Phoenix Schools Implement District-Wide Participatory Budgeting- Phoenix, AZ

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Project at a Glance

  • Issue Area Community vision and values, Education and youth
  • Engagement Approaches Participatory budgeting
Project Description

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Phoenix Schools Implement District-Wide Participatory Budgeting

Participatory budgeting is used around the world to empower regular citizens to identify, discuss, and make decisions about public spending projects. In Phoenix this process has been used by individual schools to actively engage students in the financial decision-making process, where students have historically not had much influence. In 2017, Phoenix’s Union High School District implemented this concept on a larger scale, introducing a district-wide opportunity for participatory budgeting.


  • Enable students to learn “democracy by doing”
  • Build critical thinking, communication and leadership skills
  • Fund projects that matter to the students and school community

Project Summary:
In Phoenix, AZ, five high schools partnered with city officials, local nonprofits and community organizers to implement a pilot participatory budgeting program. The program was designed to be a student-driven process to create and decide on the budget for school improvement projects. Students spent the first six months brainstorming potential projects, with each high school handling this phase differently. Some schools formed student committees in classrooms or in the student government to conceptualize projects. Other schools utilized an online platform to collect ideas.

After brainstorming the students developed formalized plans. These proposals were then voted on. The voting period lasted a week. During this period, students had the opportunity to use real voting machines provided by the local election commission. Once the proposals were selected, the school district allocated the budget to fund the winning school improvement projects.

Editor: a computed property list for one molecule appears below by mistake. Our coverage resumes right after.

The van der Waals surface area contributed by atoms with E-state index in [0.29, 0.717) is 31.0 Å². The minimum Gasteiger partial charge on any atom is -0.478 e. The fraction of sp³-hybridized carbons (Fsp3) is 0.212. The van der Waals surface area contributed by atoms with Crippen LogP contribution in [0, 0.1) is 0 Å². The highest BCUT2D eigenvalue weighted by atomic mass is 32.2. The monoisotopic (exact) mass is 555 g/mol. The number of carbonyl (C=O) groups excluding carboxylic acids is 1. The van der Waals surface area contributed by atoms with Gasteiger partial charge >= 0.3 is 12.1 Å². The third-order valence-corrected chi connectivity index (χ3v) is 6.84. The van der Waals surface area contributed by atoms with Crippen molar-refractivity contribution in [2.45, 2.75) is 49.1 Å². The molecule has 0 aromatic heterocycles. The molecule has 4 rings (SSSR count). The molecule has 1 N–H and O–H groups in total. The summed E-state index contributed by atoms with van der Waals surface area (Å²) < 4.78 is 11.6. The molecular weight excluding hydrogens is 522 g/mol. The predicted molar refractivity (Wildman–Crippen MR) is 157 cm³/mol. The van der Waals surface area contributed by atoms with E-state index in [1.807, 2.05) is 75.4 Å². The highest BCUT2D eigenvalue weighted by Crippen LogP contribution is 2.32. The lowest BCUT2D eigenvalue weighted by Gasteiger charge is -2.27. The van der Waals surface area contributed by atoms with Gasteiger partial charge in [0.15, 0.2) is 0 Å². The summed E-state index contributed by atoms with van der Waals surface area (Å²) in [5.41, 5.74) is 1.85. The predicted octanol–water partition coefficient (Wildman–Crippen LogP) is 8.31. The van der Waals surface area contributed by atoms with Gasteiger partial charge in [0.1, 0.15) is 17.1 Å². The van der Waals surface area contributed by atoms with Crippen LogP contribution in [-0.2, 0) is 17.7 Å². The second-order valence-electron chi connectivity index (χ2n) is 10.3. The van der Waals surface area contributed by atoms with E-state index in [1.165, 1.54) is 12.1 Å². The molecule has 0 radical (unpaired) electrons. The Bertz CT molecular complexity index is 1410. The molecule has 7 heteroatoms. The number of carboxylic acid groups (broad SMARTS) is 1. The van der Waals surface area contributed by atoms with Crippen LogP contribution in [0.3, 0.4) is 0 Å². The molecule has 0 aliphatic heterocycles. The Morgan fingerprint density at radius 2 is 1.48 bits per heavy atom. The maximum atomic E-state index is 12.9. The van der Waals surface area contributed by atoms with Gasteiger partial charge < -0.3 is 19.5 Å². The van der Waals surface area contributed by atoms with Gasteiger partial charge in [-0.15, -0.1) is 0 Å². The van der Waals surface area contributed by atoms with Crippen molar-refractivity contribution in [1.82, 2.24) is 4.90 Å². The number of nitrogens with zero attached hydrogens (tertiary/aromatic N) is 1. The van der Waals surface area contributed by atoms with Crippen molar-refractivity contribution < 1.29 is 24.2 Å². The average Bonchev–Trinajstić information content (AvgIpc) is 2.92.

Engagement Strategies:

  • Gave students an active role in shaping the school’s budgetary decisions
  • Used face-to-face and online communication to facilitate plan development
  • Mirrored real-life voting process to prepare students for active civic life in adulthood


  • 5 high schools took part in the pilot program process.
  • 3,854 students (~84%) turned out to vote on the proposals.
  • Around $55,000 was allocated in district funds to implement the winning projects. These include filtered water stations, cafeteria renovations, and a Digital Music Performance & Recording Club.
  • In the 2019-2020 school year, the program is expected to reach 30,000 students across the state of Arizona, including all 20 high schools in the Phoenix Union High School District.

Additional Resources
In partnership with the Participatory Budgeting Project:

Local Contact:
Madison Rock
Program Coordinator, Civic Health Initiatives
Center for the Future of Arizona
[email protected]

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